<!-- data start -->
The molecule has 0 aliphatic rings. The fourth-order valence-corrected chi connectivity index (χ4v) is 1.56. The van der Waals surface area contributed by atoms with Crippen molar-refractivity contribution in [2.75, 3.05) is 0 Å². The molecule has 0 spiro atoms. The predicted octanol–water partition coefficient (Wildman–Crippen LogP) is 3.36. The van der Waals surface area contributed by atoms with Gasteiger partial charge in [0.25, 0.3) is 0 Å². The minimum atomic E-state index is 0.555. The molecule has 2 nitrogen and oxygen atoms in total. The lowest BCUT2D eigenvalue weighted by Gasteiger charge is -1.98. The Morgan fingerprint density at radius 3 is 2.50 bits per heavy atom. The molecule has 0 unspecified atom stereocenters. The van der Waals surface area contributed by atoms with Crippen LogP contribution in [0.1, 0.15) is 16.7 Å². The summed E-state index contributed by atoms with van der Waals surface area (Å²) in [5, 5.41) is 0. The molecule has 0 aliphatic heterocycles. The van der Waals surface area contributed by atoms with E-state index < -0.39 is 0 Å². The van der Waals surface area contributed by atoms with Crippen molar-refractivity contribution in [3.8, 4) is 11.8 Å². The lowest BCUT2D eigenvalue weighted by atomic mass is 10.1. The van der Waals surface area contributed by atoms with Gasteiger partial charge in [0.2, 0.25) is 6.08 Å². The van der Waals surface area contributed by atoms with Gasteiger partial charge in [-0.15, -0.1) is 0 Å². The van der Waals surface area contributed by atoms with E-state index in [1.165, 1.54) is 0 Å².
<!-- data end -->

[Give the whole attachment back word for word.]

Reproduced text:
The molecule has 0 aliphatic rings. The fourth-order valence-corrected chi connectivity index (χ4v) is 1.56. The van der Waals surface area contributed by atoms with Crippen molar-refractivity contribution in [2.75, 3.05) is 0 Å². The molecule has 0 spiro atoms. The predicted octanol–water partition coefficient (Wildman–Crippen LogP) is 3.36. The van der Waals surface area contributed by atoms with Gasteiger partial charge in [0.25, 0.3) is 0 Å². The minimum atomic E-state index is 0.555. The molecule has 2 nitrogen and oxygen atoms in total. The lowest BCUT2D eigenvalue weighted by Gasteiger charge is -1.98. The Morgan fingerprint density at radius 3 is 2.50 bits per heavy atom. The molecule has 0 unspecified atom stereocenters. The van der Waals surface area contributed by atoms with Crippen LogP contribution in [0.1, 0.15) is 16.7 Å². The summed E-state index contributed by atoms with van der Waals surface area (Å²) in [5, 5.41) is 0. The molecule has 0 aliphatic heterocycles. The van der Waals surface area contributed by atoms with E-state index < -0.39 is 0 Å². The van der Waals surface area contributed by atoms with Crippen molar-refractivity contribution in [3.8, 4) is 11.8 Å². The lowest BCUT2D eigenvalue weighted by atomic mass is 10.1. The van der Waals surface area contributed by atoms with Gasteiger partial charge in [0.2, 0.25) is 6.08 Å². The van der Waals surface area contributed by atoms with Gasteiger partial charge in [-0.15, -0.1) is 0 Å². The van der Waals surface area contributed by atoms with E-state index in [1.165, 1.54) is 0 Å².